Let me start by saying that even though I'll defend a hard cap until I'm blue in the face, I've always thought and said that the best plan would be a soft cap that helped teams retain players.

That said, I don't like GoCoyotes plan. Frankly, it's unreasonable. It puts incredibly too much emphasis on player development. Why should a team be punished because he traded for a player or signed a player? Aren't those two ways that a GM would generally go about improving his team?

The best type of soft cap would be one where a player's cap hit drops as the number of years he has been with an organization increases where, for players drafted by the organization, the first year would be the season following his draft.

I don't remember the exact numbers, but at one time I posted a system that was roughly:

1st year - 100% cap hit
2nd year - 98%
3rd year - 95%
4th year - 90%
5th year - 85%
6th year - 80%
7+ years - 75%

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09-26-2004, 10:36 PM
  #20
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For what it's worth, here's how the Blues would work out with the system I listed:
Code:
Player		Salary		Cap%	Cap Hit
Backman		1,000,000	75%	$750,000
Divis		400,000		85%	$340,000
Pollock		450,000		75%	$337,500
Walker		450,000		75%	$337,500
Rycroft		500,000		85%	$425,000
Boguniecki	600,000		85%	$510,000
Johnson		700,000		95%	$665,000
Low		750,000		75%	$562,500
Mayers		880,000		75%	$660,000
Cajanek		1,000,000	90%	$900,000
Sillinger		1,350,000	98%	$1,323,000
Drake		1,400,000	85%	$1,190,000
Salvador		1,400,000	75%	$1,050,000
Khavanov	1,700,000	80%	$1,360,000
Weinrich		1,750,000	98%	$1,715,000
Lalime		2,900,000	100%	$2,900,000
Weight		7,000,000	90%	$6,300,000
Tkachuk		9,000,000	85%	$7,650,000
Pronger		10,000,000	75%	$7,500,000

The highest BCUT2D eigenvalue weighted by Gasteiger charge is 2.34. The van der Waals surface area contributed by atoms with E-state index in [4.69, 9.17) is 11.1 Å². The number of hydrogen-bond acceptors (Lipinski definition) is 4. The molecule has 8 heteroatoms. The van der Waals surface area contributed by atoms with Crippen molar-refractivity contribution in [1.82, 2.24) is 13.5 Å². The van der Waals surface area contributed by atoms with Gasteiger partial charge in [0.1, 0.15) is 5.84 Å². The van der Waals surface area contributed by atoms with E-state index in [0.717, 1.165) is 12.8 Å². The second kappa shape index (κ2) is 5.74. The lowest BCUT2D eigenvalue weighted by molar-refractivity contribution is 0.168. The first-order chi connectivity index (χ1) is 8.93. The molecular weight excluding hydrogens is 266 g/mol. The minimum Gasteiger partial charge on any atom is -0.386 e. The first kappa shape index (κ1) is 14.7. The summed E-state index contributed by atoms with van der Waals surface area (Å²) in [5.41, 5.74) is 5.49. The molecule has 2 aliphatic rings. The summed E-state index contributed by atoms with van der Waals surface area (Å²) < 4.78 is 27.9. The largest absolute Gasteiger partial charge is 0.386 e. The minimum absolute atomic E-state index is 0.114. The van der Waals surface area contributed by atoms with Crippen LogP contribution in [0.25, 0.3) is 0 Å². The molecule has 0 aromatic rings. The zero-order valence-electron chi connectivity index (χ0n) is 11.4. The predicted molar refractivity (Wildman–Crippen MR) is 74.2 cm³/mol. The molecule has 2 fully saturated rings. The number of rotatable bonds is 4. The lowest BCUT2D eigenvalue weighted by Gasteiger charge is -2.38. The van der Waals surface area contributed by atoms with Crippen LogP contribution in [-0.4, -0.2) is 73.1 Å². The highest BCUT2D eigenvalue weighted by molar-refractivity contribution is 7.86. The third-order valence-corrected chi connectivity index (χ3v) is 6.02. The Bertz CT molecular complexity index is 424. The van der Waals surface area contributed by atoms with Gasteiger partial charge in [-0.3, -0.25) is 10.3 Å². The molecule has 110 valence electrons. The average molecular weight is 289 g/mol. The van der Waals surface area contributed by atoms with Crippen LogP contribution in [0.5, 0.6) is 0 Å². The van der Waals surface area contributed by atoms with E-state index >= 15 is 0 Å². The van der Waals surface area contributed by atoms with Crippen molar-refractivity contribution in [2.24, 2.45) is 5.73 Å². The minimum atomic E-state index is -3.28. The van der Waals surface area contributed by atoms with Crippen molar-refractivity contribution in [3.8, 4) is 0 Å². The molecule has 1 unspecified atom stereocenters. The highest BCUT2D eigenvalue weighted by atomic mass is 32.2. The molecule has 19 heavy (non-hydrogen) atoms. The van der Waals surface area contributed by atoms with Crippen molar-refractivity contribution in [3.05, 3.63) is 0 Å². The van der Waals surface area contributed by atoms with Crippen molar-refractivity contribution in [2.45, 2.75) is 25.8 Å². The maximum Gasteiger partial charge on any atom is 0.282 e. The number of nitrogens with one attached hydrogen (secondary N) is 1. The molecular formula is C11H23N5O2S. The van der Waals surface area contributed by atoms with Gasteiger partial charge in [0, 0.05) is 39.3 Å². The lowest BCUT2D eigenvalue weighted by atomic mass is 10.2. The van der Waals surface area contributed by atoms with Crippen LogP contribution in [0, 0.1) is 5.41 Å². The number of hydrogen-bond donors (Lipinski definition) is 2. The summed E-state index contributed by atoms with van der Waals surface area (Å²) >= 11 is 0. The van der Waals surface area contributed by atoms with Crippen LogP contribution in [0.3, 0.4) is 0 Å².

Totals		43,230,000		$36,475,500

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09-26-2004, 10:42 PM
  #21
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Quote:
Originally Posted by Stich
For what it's worth, here's how the Blues would work out with the system I listed:
Code:
Player		Salary		Cap%	Cap Hit
Backman		1,000,000	75%	$750,000
Divis		400,000		85%	$340,000
Pollock		450,000		75%	$337,500
Walker		450,000		75%	$337,500
Rycroft		500,000		85%	$425,000
Boguniecki	600,000		85%	$510,000
Johnson		700,000		95%	$665,000
Low		750,000		75%	$562,500
Mayers		880,000		75%	$660,000
Cajanek		1,000,000	90%	$900,000
Sillinger		1,350,000	98%	$1,323,000
Drake		1,400,000	85%	$1,190,000
Salvador		1,400,000	75%	$1,050,000
Khavanov	1,700,000	80%	$1,360,000
Weinrich		1,750,000	98%	$1,715,000
Lalime		2,900,000	100%	$2,900,000
Weight		7,000,000	90%	$6,300,000
Tkachuk		9,000,000	85%	$7,650,000
Pronger		10,000,000	75%	$7,500,000
Totals		43,230,000		$36,475,500
see, if you (hard cap supporter) and I (hard cap hater) were negotiating, we would have something here to work from. so why arent you even a little upset with the owners that they wont "open their mind" to something like this, preferring to kill hockey instead ?

or maybe, in fairness, its the players who wouldnt agree ?

what do you think ?

dr

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09-26-2004, 10:54 PM
  #22
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Here's where I am on this... my primary concern is that the league fix the problems. To me, that means a) A system where all 30 teams can be successful and b) a system where teams cannot have a monetary advantage.

I personally think that for the league to achieve this that the players must bite first. What I mean by that is that the players must first offer a soft cap... something that the owners can work with in negotiations.

So, to answer your question, I'm not mad at the owners.

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09-26-2004, 10:57 PM
  #23
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Another thing... just to be clear... if this system were to be used, I don't think the cap could be above $35M and maybe as low as $30M.

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09-26-2004, 11:38 PM
  #24
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Quote:
Originally Posted by Stich
Another thing... just to be clear... if this system were to be used, I don't think the cap could be above $35M and maybe as low as $30M.
well, i think if the owners were more interested in getting hockey on track and not so focused on breaking the union, they would take the leadership position and make an alternative offer.

dr

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09-27-2004, 01:58 AM
  #25
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While this proposal sounds like a reasonable deal, it punishes the market value of players for what they can't even control - getting traded. Under this proposal a player's earning potential would drop significantly if he was unfortunate enough to get traded. Not exactly fair, in my opinion, and I don't think the player would agree to it for this reason.